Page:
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Re: T3 Rebuild Longevity 160K

I applaud your long term ownership and envy the longevity of your car.  Mine 
have all rusted out before I could tell how long the engine was going to last.

>> be willing to reveal what brand parts you used?  I've been burned by cheap 
>> engine parts before and when looking for advice its very hard to find anyone 
>> with alot of miles on their rebuild and I beleive the proof is in the 

There is one part that you can get really burned on, and that is cheap lifters.
I call myself frugal, but my best friends call me cheap.  On my second 
rebuild I decided to replace a lot of things and bought a set of cheap 
lifters.  They were marked "Made in West Germany" (no other markings), and 
5000 miles later it was clear that something in my valve train was wearing 
because every time I checked the valves (which I was doing often to keep 
track of things after the rebuild) I found that all the valves were loose.  
That is just backwards of the way it is supposed to be.

I called Berg and actually talked to Gene.  He explained that there were 
lots of places in the world that made lifters for our VWs, but only two 
sources produced the right metallurgy.  My lifters were too soft for the 
cam.  I removed the lifters, which I found to be more worn than the 
originals, and took one of the replacements and an OEM (used) to work and 
checked them out on a Rockwell hardness tester.  Gene was dead on!

The two sources for good lifters are Eaton (two piece plus snap ring) and 
genuine VW OEM.  Gene sells genuine VW.  Note that VW may have these 
manufactured in many places, but this just means that they take care to make 
sure that they are done right.

BTW, there are only a few places that make cams, but they all do it right, 
so they are not a problem.

>For the most part, I don't attribute the life of the rebuild (160K to 
>date) to the parts used during the rebuild, but to A LOT of TLC. TLC not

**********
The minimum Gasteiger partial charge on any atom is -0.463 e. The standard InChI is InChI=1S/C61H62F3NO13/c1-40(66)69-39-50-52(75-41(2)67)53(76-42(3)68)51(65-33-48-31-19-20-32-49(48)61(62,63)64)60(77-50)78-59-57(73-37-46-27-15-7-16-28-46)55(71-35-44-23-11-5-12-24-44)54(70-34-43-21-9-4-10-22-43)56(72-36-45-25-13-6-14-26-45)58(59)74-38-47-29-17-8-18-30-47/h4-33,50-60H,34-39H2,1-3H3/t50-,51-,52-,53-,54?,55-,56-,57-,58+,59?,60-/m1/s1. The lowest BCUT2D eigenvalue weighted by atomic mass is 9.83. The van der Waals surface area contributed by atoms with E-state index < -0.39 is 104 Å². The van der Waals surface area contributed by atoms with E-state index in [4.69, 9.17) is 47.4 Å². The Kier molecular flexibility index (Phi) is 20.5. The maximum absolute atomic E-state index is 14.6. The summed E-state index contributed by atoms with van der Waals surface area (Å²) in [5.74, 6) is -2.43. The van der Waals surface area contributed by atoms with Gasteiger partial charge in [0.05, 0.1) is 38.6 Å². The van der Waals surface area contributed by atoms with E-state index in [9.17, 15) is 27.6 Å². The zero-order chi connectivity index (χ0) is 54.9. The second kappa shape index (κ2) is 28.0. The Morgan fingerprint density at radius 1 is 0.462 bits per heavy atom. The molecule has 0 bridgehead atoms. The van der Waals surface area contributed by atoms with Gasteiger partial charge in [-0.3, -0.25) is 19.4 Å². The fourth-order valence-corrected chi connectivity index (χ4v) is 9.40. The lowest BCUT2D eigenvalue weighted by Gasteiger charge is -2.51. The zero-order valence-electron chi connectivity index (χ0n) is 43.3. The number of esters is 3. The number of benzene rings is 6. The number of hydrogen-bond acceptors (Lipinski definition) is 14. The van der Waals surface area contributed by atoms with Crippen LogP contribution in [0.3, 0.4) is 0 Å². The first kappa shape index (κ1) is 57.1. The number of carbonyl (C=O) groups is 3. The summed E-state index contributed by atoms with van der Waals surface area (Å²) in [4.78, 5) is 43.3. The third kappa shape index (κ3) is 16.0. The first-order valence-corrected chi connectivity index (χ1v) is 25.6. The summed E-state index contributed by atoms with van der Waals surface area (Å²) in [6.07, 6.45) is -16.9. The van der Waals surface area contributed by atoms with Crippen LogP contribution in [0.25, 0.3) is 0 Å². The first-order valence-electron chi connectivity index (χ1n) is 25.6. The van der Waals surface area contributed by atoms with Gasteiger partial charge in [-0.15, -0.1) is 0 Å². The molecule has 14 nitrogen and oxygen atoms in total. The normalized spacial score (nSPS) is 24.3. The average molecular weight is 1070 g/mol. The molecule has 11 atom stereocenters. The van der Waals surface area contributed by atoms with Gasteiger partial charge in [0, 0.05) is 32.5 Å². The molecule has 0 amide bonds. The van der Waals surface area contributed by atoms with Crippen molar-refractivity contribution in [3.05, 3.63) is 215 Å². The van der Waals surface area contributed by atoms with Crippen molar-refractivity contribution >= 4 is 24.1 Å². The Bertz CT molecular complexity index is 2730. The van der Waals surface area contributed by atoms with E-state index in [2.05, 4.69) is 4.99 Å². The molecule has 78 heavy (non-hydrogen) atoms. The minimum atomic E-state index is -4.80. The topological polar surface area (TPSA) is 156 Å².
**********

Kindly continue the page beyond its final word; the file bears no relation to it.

>only includes maintaining RED (the T3's name, it's yellow in color!)

TLC has a lot to do with the longevity of anything.  Have you ever noticed 
that once someone you know has decided that they don't like something 
anymore it seems to break soon afterward?  Sort of becomes a 
self-fullfilling prophesy.
You know, "Look at how poorly made that old pile of s**t is!  I barely 
kicked it and now it's broken."

On the other hand I don't think my car minds being driven all day long at 70 
mph.  I use used parts wherever I think it is prudent, and I try to get full 
use out of all my parts.  I rebuild brake calipers, wheel and master 
cylinders, generators, starters, speedometers, engines, transmissions, and 
seats rather than replace them.  In the beginning there was a learning 
curve, now I can do most of it without consulting the manual except for torques.

Oh, one last recommendation.  I am absolutely, positively sold on Silicone 
brake fluid.  I have been using it for 17 years.  I have put it in over 50 
cars.  All my cars have had it for 17 years.  The decrease in the rate of 
brake parts needing rebuilds is almost 100%.  There are two down sides: it 
is expensive, and it needs to be installed with some care to do a good job.

       Melissa Kepner                                    Jim Adney
       jadney@vwtype3.org              jadney@vwtype3.org
                             Laura Kepner-Adney
                             Madison, Wisconsin

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